I had thrown it all in the bin but not in time. Miss Betty looked down to see the chalk on my hands, the same silvery chalk that had once engraved her name onto every blue letter she had ever received. And, glancing over, Miss Betty saw all of the blue papers, crushed in the bottom of the bin.
I couldn’t speak. I couldn’t deny it. Miss Betty Upbright demanded an explanation. I said nothing. Miss Betty, face whitening, asked me if I had written those letters, all of them, every single one of them, and placed them on the doorstep. I said no. I said no because that was Mr Franklin.
“But Mr Franklin is you!” she shouted. “Look at you!”
I said nothing. She leaned against the doorframe, holding herself, and asked why I would do such a thing. I said that I had no choice. I couldn’t help it.
I waited for Miss Betty to respond, but now she had become speechless, her face frozen and wet. I found myself continuing.
“I never wanted Mr Franklin,” I try to say. “But he’s always with me. I don’t know how else we could have talked to you, Miss.”
“Miss, he… was stealing you, Miss. The letters worked too well… because you loved only him! And I hated it! It went all wrong. But, now I see that doesn’t matter. As long as-”
That’s when Miss Betty Upbright broke down, throwing her face into her hands. I only stood there, apprehensive that I would make things worse. After some time, she stood up straight, smoothed down her hair, and told me it was best if I left her service. I froze, but she left before I could say anything.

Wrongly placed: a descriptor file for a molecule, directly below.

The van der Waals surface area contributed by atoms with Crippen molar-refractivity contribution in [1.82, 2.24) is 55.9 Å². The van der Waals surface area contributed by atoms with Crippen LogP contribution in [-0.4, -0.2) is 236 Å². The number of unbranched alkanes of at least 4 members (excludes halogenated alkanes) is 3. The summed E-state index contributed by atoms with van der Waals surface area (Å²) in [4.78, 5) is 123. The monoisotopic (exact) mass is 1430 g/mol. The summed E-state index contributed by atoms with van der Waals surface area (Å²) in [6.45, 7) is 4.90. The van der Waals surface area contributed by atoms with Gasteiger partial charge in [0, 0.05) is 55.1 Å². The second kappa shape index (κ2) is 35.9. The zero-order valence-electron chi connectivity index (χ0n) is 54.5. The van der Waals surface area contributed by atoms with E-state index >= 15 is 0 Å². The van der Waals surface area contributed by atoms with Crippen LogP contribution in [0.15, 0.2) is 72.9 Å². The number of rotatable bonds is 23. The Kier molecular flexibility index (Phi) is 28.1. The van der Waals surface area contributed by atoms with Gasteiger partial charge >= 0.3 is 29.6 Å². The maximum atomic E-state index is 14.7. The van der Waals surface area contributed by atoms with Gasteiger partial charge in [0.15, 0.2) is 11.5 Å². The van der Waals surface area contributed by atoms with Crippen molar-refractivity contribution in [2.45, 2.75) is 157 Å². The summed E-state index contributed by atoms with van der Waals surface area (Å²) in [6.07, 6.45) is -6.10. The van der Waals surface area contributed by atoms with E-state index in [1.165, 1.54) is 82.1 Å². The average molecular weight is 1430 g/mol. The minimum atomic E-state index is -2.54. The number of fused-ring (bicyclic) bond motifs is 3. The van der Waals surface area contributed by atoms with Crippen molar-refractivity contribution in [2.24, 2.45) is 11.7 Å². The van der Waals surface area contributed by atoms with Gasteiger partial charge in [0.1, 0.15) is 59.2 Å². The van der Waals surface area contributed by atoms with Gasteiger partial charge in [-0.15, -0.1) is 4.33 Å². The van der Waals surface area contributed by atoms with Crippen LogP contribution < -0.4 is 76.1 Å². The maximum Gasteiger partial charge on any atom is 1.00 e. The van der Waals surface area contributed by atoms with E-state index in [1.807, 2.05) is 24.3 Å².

It felt like my body was sinking whilst I packed; a horrible feeling, but one I suppose I am used to. I was going to say goodbye to forty-nine Milligan Street forever. I don’t know where I could go next. Not again.
I didn’t see Miss Betty Upbright as I trundled my case behind me through the hallway. Maybe she had found the fine china. A single letter caught my eye, left on the front porch. It was addressed ‘Nell’. Perching on my trunk, I opened the envelope.
“Dear Nell, in due time I am sure you will come to realise how horrible this hoax you pulled was. You cannot have two dispositions Nell, and the very thought of you inventing one to spite me is painful indeed. Or else you are clearly unwell. Or else you believe you love another woman. Whatever the case, I cannot have you with me any longer. I see now that although I thought I loved Mr Franklin, I never knew him. And neither, I feel, did I know you, just as much as you did not know yourself. Thank you for your services, Miss Betty Upbright.”
I placed the letter back in the envelope. Although my chest was still sinking, my stomach suddenly fluttered, happy. She really loved Mr Franklin. And, I suppose, as long as she loved one of me, all was wonderful.
Carefully I slipped the letter in my pocket. Now wherever we went, we could always remember how it felt to be told off by Miss Betty Upbright.